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Section 18.2 Program Design

One of the secrets of solving large, complex problems is to do our best to turn them into a group of smaller problems. Then, we can try to solve these small problems and test our solutions one at a time.
The process of breaking a large problem up into smaller sub-problems is known as top-down design. Start with the big problem and then use this process:
1. Decide if you can solve the problem with a small number of lines of code (ideally ~10 or less). If so, great, solve the problem. (Or put on a list of problems you will solve when you are done breaking everything down.)
2. If the problem is too complex to solve with a small amount of code, break it up into parts. Then repeat this process (starting from step 1) with each of the parts.
As you identify parts of a task, think about what information you will need to give to the procedure responsible for that task so it can do its job. These will be the parameters for your procedure. In the case of a turtle graphics program, every procedure will need to know the name of the turtle it is supposed to use. We also may need parameters to specify things like a size or color.
Along the way, look for places where you are writing the same code (or code that is essentially the same) in multiple places. Those are places you can maybe use a procedure to do the common part of the work. You may have to use parameters to make the procedure flexible enough to work in multiple situations.
Don’t worry about coming up with a perfect design on your first try. Sometimes you will think a problem is going to be easy and when you start working on it, realize it is much harder than you anticipated. In those cases, you can stop and revise your design by breaking the complex procedure into smaller pieces.

Subsection 18.2.1 Top-Down Design Example

Say I want to draw a house using turtle graphics that looks like this:
My design process might look like this:
Can I drawHouse in ~10 lines of code? Pretty sure I can not. So let me break it down. Well, I need to:
  • drawWall by making a rectangle
  • drawDoor by making a smaller rectangle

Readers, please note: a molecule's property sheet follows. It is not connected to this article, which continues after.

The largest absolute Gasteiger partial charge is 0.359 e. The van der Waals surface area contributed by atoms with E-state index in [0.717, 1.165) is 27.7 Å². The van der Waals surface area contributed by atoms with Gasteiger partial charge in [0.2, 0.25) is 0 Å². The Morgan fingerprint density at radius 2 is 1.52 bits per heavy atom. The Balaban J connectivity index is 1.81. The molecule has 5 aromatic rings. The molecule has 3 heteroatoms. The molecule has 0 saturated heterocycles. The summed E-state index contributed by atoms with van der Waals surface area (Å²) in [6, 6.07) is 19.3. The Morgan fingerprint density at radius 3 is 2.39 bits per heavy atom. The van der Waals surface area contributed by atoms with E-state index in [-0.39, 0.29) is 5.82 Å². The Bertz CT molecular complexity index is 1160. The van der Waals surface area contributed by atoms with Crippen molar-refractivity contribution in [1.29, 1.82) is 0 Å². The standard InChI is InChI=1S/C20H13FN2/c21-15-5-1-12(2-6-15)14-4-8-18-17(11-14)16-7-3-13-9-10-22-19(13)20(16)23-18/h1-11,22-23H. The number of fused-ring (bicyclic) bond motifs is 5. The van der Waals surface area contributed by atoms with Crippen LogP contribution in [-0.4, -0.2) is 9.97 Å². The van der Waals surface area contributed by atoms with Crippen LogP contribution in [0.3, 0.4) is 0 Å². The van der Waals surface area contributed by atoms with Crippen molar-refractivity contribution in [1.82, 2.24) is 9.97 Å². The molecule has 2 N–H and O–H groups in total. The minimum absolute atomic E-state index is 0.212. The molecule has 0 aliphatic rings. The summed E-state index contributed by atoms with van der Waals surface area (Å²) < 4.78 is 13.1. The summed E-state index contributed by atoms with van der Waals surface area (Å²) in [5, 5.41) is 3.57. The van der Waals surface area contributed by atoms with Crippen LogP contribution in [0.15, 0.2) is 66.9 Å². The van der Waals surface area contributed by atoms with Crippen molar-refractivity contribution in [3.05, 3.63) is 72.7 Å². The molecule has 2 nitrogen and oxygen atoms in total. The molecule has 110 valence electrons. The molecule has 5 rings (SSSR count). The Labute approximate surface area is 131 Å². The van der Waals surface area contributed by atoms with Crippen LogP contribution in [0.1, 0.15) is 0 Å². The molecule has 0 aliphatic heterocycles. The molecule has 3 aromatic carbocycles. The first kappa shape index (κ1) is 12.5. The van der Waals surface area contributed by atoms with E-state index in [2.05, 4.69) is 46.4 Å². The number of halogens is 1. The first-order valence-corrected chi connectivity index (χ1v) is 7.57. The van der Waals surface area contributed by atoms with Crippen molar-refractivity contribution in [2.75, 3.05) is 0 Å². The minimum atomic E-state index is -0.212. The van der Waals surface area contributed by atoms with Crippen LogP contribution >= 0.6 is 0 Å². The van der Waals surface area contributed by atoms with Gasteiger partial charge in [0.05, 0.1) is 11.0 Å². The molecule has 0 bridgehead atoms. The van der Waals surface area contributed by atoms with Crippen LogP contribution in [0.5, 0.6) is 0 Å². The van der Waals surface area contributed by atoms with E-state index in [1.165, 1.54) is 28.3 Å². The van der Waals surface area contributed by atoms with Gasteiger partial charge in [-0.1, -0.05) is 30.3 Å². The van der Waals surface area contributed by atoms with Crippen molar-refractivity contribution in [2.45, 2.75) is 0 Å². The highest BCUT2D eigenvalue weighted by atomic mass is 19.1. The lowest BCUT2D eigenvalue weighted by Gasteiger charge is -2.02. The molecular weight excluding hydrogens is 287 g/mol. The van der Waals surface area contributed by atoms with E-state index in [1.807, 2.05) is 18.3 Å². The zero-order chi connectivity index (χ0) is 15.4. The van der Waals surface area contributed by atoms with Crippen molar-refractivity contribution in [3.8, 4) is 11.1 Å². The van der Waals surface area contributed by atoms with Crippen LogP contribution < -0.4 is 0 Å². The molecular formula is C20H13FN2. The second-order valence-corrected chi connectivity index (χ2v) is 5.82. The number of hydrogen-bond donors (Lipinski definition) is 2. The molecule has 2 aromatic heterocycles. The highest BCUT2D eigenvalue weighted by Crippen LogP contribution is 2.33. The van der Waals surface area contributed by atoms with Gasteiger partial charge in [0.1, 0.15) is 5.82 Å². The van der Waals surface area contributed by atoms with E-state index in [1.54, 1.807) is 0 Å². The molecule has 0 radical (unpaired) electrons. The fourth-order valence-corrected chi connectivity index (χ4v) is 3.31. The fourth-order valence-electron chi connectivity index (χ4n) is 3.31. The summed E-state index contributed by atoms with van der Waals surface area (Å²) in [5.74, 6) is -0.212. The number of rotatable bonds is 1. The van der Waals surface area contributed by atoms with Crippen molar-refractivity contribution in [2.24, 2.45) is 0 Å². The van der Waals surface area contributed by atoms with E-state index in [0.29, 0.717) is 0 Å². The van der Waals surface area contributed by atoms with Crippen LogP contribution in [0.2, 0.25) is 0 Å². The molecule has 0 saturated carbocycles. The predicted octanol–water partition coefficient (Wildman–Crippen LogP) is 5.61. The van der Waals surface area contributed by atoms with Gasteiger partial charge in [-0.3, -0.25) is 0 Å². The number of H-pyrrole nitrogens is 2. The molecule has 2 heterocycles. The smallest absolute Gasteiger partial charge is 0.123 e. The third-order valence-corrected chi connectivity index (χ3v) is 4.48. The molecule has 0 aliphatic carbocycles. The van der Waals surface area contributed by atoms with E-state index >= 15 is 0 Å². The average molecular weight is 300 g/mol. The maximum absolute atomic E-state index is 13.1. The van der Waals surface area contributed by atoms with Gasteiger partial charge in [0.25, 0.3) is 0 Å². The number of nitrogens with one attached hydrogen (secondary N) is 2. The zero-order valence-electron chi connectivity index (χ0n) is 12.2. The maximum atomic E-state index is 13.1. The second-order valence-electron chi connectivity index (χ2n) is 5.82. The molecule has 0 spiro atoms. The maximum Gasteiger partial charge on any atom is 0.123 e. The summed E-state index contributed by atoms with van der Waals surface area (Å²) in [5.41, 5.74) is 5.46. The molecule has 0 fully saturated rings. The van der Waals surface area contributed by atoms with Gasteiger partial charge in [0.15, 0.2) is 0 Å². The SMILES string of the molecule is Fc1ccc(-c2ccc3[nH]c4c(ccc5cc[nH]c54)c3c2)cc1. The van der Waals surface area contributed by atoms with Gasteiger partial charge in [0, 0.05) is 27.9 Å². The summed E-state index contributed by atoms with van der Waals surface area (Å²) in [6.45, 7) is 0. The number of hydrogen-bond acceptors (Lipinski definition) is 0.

• drawWindow make a square with a cross in the middle. I’ll need to do this twice.
  • drawRoof which is a triangle
OK, lets start with the drawWall… That seems pretty easy. I bet I can do that in about 10 lines of code.
Moving on to the drawDoor. That seems easy too. And it is a rectangle, like the wall. Maybe I should make a drawRectangle that both of these use. If I do that, it needs to allow me to specify a width and height so I can make rectangles of different sizes.
drawRectangle does not sound too bad - I can make that in under 10 lines. And if I do, the door and wall will be a snap.
OK, how about drawWindow. Well, it might be more than 10 lines of code. But I can use the drawRectangle to make this easier. If I have it to use, I think this won’t be too bad. I can just draw four small squares to make a window.
drawRoof doesn’t sound too bad - I can do it in a few lines of code.
Now that I’ve broken everything down into manageable chunks, we are ready to start implementing…

Checkpoint 18.2.1.

Let’s make sure you understand the design listed above. Arrange the blocks to implement the rough design.
For the auto-checker to work, you need to define your procedures in this order: rectangle, drawWall, drawDoor, drawWindow , drawRoof, drawHouse. The main part of the program should come after the procedures.
Don’t forget to indent the body of each procedure, even if it is not real code yet.
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